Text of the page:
Well, for those of you who did not attend the JET Wellington Alumni Meeting, which is most of you – here is the long list of what was discussed.
The meeting was broken up into the following sections, Pre-Departure, Settling In and Making the most of life in Japan. I have listed some of the questions asked and their answers in the respective sections.
Section One – Pre-Departure / What should I take?
Clothing. Bring summer clothes as you will be literally walking into a sauna. Be prepared to wear formal clothing for at least the first week due to meetings and so on. Don’t go over the limits (20kg baggage, 7kg carry-on) because previous JET’s have been stung with additional baggage costs. If you are a shoe size 7 or lager, bring shoes (as you will find it near impossible to get shoes larger than this). Other than clothing, it was suggested you buy other necessities in Japan, such as shampoo, etc. It was also recommended that you take antiperspirant deodorant as there isn’t a large selection in Japan (and it is also only a deodorant). Bring along toothpaste if you like the flavor. For people with big feet like me, grab some slippers as the ones you will need to wear inside school will fall apart due to them being 10 sizes too small. Don’t take any winter clothing as you can have it shipped to you (DHL was recommended as they deliver to your door in Japan). Expect to pay between $200 and $300 for around 20kg ($NZD).
Souvenirs. There were a few ideas thrown around about what to take to give as gifts. Little things like 5c coins, stamps etc are great to give to the students. Stuffed kiwi’s for teachers etc and maybe a book on New Zealand for the principal. Anything goes, so be creative. Take a lot as gift-giving is almost expected in Japanese culture (and its a great way to make friends). Take along some foods that may not be in Japan (i.e. Vegemite – uugh!) for interesting lessons.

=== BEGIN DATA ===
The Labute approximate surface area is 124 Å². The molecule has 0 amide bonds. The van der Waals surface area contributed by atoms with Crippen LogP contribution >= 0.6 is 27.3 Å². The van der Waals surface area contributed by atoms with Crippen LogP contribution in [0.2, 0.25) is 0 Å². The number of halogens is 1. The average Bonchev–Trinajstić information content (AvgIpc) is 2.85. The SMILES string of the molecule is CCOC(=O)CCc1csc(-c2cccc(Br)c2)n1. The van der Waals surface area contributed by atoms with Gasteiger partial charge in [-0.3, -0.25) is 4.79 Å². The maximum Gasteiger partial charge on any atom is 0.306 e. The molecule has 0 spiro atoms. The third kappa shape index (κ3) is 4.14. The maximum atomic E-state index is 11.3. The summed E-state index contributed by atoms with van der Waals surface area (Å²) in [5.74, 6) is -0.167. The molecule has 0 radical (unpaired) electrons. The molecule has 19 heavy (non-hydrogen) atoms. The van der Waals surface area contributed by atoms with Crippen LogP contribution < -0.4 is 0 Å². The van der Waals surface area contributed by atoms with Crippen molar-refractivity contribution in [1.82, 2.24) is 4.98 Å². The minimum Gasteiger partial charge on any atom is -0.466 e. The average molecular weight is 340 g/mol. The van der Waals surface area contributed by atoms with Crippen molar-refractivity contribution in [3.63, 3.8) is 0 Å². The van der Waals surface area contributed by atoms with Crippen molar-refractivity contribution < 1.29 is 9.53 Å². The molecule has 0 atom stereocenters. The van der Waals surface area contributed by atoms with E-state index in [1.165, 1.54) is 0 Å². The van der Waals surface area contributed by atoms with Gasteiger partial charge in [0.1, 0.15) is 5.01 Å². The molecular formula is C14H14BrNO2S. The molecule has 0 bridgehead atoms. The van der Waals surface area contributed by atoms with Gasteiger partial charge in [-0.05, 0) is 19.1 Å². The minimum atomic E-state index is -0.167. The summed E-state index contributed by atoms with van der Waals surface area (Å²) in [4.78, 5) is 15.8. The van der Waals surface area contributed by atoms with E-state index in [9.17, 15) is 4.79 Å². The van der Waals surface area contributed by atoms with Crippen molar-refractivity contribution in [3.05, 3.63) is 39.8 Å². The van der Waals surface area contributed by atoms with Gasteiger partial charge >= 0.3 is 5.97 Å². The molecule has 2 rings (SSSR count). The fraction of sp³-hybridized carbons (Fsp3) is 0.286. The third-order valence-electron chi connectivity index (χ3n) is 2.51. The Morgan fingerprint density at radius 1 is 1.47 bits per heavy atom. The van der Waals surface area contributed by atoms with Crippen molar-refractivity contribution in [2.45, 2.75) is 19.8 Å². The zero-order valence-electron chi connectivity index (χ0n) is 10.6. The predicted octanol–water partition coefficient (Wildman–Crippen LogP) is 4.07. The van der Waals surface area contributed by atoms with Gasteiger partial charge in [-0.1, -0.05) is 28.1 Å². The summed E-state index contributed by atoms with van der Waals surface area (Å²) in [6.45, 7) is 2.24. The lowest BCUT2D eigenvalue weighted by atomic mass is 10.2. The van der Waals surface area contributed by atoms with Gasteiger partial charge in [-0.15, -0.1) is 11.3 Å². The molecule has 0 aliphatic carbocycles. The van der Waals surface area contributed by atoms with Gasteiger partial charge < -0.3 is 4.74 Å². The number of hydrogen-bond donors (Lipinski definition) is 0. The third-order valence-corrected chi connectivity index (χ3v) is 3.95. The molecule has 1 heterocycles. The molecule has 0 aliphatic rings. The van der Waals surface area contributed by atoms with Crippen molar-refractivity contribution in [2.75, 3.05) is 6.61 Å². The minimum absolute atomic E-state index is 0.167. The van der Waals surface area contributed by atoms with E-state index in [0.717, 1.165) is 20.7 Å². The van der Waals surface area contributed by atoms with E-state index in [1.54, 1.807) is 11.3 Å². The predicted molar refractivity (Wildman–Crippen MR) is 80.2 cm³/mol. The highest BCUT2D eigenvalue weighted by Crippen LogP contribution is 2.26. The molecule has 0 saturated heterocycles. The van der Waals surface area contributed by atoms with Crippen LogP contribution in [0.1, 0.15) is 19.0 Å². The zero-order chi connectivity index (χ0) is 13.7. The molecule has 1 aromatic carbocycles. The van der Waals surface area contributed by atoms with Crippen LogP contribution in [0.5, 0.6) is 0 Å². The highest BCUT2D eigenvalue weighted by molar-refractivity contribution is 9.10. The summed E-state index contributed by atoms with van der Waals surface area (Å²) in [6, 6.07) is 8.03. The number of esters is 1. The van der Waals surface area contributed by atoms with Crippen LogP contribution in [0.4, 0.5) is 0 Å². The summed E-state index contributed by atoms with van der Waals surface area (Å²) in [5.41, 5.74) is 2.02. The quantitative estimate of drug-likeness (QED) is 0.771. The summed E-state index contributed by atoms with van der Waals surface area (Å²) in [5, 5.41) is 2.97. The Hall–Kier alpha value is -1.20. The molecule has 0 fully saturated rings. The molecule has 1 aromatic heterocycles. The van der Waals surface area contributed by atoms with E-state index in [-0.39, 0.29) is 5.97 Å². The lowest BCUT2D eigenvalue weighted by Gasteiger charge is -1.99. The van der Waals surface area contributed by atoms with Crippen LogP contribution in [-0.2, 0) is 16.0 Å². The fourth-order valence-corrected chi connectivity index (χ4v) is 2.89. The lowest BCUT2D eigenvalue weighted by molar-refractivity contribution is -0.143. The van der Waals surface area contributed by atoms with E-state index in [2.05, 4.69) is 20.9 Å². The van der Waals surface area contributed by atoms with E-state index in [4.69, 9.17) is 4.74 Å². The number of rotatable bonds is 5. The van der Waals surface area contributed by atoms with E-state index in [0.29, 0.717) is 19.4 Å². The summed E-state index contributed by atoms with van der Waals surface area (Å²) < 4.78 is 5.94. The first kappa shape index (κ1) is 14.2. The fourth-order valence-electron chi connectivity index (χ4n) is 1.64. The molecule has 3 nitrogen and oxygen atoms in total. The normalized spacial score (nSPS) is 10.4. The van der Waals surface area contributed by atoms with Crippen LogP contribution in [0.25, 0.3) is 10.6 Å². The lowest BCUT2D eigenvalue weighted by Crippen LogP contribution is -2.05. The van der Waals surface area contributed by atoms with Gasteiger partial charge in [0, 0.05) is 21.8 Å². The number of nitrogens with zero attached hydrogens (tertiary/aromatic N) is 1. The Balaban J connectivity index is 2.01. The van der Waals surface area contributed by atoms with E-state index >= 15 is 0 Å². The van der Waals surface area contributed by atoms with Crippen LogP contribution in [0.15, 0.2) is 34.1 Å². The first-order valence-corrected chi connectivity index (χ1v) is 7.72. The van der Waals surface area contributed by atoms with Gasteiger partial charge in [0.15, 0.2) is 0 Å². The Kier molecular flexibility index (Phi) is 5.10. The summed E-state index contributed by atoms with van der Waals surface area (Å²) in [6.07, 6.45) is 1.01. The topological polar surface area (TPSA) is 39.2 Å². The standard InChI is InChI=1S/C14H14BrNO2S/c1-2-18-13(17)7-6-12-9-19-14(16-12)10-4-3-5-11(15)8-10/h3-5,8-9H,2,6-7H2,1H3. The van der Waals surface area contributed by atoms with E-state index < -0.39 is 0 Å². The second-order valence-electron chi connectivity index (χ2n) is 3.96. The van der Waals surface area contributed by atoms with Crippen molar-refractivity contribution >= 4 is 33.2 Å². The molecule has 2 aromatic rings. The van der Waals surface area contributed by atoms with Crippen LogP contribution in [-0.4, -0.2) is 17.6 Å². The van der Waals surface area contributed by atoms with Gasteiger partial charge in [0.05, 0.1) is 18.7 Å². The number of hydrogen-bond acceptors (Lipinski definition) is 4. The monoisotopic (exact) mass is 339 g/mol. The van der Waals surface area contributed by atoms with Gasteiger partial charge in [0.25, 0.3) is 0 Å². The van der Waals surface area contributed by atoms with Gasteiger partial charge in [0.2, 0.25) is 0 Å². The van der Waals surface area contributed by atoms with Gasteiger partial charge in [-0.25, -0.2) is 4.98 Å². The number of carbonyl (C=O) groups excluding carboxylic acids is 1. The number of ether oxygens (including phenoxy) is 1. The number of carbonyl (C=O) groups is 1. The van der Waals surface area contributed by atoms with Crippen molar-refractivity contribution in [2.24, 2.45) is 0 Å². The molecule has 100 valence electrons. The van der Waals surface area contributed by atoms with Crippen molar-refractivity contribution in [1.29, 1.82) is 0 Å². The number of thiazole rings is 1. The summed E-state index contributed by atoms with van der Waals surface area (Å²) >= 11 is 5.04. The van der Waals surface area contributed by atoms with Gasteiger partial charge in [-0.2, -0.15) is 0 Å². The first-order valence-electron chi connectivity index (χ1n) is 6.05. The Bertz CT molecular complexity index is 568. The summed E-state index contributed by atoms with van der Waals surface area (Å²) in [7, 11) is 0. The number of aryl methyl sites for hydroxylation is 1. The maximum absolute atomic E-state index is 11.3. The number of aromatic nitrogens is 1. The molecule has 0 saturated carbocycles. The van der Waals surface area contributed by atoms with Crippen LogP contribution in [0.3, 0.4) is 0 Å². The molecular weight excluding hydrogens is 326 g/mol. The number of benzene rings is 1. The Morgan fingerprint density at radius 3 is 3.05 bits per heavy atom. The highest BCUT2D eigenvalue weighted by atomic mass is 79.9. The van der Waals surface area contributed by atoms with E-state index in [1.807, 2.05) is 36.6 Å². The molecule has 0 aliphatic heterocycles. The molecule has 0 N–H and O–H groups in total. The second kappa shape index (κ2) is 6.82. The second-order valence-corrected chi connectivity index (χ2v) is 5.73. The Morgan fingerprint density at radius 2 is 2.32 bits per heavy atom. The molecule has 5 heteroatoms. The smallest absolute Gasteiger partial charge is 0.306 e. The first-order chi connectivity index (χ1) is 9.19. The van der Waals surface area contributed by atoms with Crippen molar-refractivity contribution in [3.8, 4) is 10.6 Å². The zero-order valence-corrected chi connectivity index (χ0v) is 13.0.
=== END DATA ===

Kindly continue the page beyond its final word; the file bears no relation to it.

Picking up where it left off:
Money. As most JET’s are poor (graduated students) we need to know how much we might need to take. The ex-Jets said that $2000 would be sufficient as many do not need to pay rent up front for the first month. (Remember though, Everyone’s situation is different) It also depends on what you expect to buy, but for those of you used to living like a student it shouldn’t be a problem.
Also be prepared to discuss through email with your predecessor about purchasing their old stuff (for lack of a better word). Sometimes you get a good deal, and other times you can get jacked. So if you are considering buying from your predecessor make sure you know what it is, and what condition it is in. If possible, suggest paying for the goods upon inspection, so you can decide if you want to buy them when you are there. Another JET suggested you may not want to purchase anything from them, and that you can find almost anything you need on street corners that is in near new condition or garage sales for cheap.
Read more for the other two sections Continue reading